Anyone who has ever attended high school will no doubt be familiar with "mean girls", which are usually cliquish girls who behave intentionally mean towards members of their own sex.

While most of us will eventually outgrow this phase, the need for power and validation can sometimes manifest into controlling, manipulating and denigrating behaviors in adulthood.

But why do we behave this way in the first place? According to one scientific review published in Philosophical Transactions of the Royal Society B, evolution could be the reason why women are so catty and gossipy towards each other:
"...females prefer to use indirect aggression over direct aggression (i.e. verbal and physical aggression) because this form of aggression maximizes the harm inflicted on the victim while minimizing the personal danger involved."

"...females punish other females who seem to make sex too readily available using indirect aggression," by devaluing them in a "concealed way which diminishes the risk of counterattack."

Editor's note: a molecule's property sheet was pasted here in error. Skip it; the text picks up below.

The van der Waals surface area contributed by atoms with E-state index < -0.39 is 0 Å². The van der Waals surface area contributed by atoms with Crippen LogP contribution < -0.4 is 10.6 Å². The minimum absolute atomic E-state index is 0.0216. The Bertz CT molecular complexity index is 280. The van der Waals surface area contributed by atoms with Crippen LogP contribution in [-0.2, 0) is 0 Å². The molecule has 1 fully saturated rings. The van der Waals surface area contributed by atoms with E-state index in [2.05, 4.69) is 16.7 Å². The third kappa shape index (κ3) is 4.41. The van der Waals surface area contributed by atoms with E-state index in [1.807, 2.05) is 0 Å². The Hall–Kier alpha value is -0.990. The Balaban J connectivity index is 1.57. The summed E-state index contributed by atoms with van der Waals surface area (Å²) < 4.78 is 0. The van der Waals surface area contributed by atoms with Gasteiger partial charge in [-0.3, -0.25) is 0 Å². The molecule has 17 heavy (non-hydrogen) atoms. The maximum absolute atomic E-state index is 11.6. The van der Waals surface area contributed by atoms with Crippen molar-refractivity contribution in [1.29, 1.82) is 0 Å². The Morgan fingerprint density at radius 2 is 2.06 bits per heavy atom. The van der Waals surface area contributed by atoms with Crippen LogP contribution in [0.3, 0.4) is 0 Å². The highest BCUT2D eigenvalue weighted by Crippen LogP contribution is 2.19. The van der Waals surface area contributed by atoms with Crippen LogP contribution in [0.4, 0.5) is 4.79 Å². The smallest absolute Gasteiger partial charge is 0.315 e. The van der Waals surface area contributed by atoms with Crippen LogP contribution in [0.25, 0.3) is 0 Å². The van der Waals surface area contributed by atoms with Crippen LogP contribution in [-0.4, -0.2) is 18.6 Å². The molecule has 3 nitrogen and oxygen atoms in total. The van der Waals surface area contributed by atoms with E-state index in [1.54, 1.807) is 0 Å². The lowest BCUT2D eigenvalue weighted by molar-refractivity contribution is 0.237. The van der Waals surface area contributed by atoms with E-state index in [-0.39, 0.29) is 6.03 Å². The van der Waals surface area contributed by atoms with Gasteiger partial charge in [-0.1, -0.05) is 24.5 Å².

To support this theory, the paper cited an earlier study which revealed how females across several species would rather engage in "indirect aggression" when competing for mates. This was to reduce the chances of being injured or killed, which in turn would leave their offspring more vulnerable:
[T]he benefits of using indirect aggression seem clear — fewer competitors and greater access to preferred mates, which in ancestral times would have been linked to differential reproduction rates, the driving force of evolution by sexual selection.
But it's not just the ladies who do this. As the study author notes, "There is virtually no sex difference in indirect aggression. By the time you get to adulthood, particularly in work situations, men use this too."